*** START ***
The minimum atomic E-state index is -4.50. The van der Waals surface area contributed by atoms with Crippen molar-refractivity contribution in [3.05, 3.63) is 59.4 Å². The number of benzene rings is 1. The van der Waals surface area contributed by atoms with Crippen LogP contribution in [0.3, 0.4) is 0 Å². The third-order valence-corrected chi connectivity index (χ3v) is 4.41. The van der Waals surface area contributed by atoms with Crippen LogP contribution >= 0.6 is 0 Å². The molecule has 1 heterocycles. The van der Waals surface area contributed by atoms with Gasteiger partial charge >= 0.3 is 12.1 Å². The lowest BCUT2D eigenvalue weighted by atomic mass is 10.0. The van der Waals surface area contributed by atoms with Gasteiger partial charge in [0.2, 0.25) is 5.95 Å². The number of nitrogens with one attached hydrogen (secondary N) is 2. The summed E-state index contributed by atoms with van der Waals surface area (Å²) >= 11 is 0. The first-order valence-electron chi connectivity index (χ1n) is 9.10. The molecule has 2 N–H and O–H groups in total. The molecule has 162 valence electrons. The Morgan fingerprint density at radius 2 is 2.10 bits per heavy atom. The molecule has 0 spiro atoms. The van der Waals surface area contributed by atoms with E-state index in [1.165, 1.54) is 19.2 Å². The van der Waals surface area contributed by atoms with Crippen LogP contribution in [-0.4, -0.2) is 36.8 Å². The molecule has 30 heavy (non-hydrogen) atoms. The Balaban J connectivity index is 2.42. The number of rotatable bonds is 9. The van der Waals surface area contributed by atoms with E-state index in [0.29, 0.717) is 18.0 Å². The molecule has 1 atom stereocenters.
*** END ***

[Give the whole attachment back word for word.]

The minimum atomic E-state index is -4.50. The van der Waals surface area contributed by atoms with Crippen molar-refractivity contribution in [3.05, 3.63) is 59.4 Å². The number of benzene rings is 1. The van der Waals surface area contributed by atoms with Crippen LogP contribution in [0.3, 0.4) is 0 Å². The third-order valence-corrected chi connectivity index (χ3v) is 4.41. The van der Waals surface area contributed by atoms with Crippen LogP contribution >= 0.6 is 0 Å². The molecule has 1 heterocycles. The van der Waals surface area contributed by atoms with Gasteiger partial charge >= 0.3 is 12.1 Å². The lowest BCUT2D eigenvalue weighted by atomic mass is 10.0. The van der Waals surface area contributed by atoms with Gasteiger partial charge in [0.2, 0.25) is 5.95 Å². The number of nitrogens with one attached hydrogen (secondary N) is 2. The summed E-state index contributed by atoms with van der Waals surface area (Å²) >= 11 is 0. The first-order valence-electron chi connectivity index (χ1n) is 9.10. The molecule has 2 N–H and O–H groups in total. The molecule has 162 valence electrons. The Morgan fingerprint density at radius 2 is 2.10 bits per heavy atom. The molecule has 0 spiro atoms. The van der Waals surface area contributed by atoms with E-state index in [1.165, 1.54) is 19.2 Å². The van der Waals surface area contributed by atoms with Crippen LogP contribution in [-0.4, -0.2) is 36.8 Å². The molecule has 30 heavy (non-hydrogen) atoms. The Balaban J connectivity index is 2.42. The number of rotatable bonds is 9. The van der Waals surface area contributed by atoms with E-state index in [0.29, 0.717) is 18.0 Å². The molecule has 1 atom stereocenters.